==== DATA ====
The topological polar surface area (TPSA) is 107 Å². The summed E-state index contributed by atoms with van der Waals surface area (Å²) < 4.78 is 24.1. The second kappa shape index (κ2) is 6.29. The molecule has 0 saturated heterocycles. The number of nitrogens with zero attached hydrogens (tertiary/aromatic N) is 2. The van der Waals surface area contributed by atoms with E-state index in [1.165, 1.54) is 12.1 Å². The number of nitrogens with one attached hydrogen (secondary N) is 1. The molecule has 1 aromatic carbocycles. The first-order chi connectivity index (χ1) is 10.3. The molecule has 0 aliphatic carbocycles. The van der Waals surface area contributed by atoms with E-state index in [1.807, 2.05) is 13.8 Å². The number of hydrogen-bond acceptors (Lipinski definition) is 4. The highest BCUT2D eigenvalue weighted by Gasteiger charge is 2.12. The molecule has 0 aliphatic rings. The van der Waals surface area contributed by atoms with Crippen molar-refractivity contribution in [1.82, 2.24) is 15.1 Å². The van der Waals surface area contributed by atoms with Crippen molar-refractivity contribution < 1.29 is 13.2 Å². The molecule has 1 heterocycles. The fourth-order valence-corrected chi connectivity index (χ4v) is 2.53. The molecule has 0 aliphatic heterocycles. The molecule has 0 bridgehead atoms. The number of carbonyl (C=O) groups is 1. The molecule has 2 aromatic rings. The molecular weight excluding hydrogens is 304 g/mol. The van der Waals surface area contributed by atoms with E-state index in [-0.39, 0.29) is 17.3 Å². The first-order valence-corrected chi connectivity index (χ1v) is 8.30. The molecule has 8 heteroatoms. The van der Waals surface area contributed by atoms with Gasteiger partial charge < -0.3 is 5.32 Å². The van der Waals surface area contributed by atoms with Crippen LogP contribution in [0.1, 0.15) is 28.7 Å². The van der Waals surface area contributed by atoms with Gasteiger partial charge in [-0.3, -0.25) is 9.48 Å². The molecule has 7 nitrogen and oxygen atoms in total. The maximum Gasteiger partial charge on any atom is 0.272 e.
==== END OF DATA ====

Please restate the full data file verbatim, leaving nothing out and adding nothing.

The topological polar surface area (TPSA) is 107 Å². The summed E-state index contributed by atoms with van der Waals surface area (Å²) < 4.78 is 24.1. The second kappa shape index (κ2) is 6.29. The molecule has 0 saturated heterocycles. The number of nitrogens with zero attached hydrogens (tertiary/aromatic N) is 2. The van der Waals surface area contributed by atoms with E-state index in [1.165, 1.54) is 12.1 Å². The number of nitrogens with one attached hydrogen (secondary N) is 1. The molecule has 1 aromatic carbocycles. The first-order chi connectivity index (χ1) is 10.3. The molecule has 0 aliphatic carbocycles. The van der Waals surface area contributed by atoms with E-state index in [1.807, 2.05) is 13.8 Å². The number of hydrogen-bond acceptors (Lipinski definition) is 4. The highest BCUT2D eigenvalue weighted by Gasteiger charge is 2.12. The molecule has 0 aliphatic rings. The van der Waals surface area contributed by atoms with Crippen molar-refractivity contribution in [1.82, 2.24) is 15.1 Å². The van der Waals surface area contributed by atoms with Crippen molar-refractivity contribution < 1.29 is 13.2 Å². The molecule has 1 heterocycles. The fourth-order valence-corrected chi connectivity index (χ4v) is 2.53. The molecule has 0 aliphatic heterocycles. The molecule has 0 bridgehead atoms. The number of carbonyl (C=O) groups is 1. The molecule has 2 aromatic rings. The molecular weight excluding hydrogens is 304 g/mol. The van der Waals surface area contributed by atoms with E-state index in [-0.39, 0.29) is 17.3 Å². The first-order valence-corrected chi connectivity index (χ1v) is 8.30. The molecule has 8 heteroatoms. The van der Waals surface area contributed by atoms with Gasteiger partial charge < -0.3 is 5.32 Å². The van der Waals surface area contributed by atoms with Crippen LogP contribution in [0.1, 0.15) is 28.7 Å². The van der Waals surface area contributed by atoms with Gasteiger partial charge in [-0.3, -0.25) is 9.48 Å². The molecule has 7 nitrogen and oxygen atoms in total. The maximum Gasteiger partial charge on any atom is 0.272 e.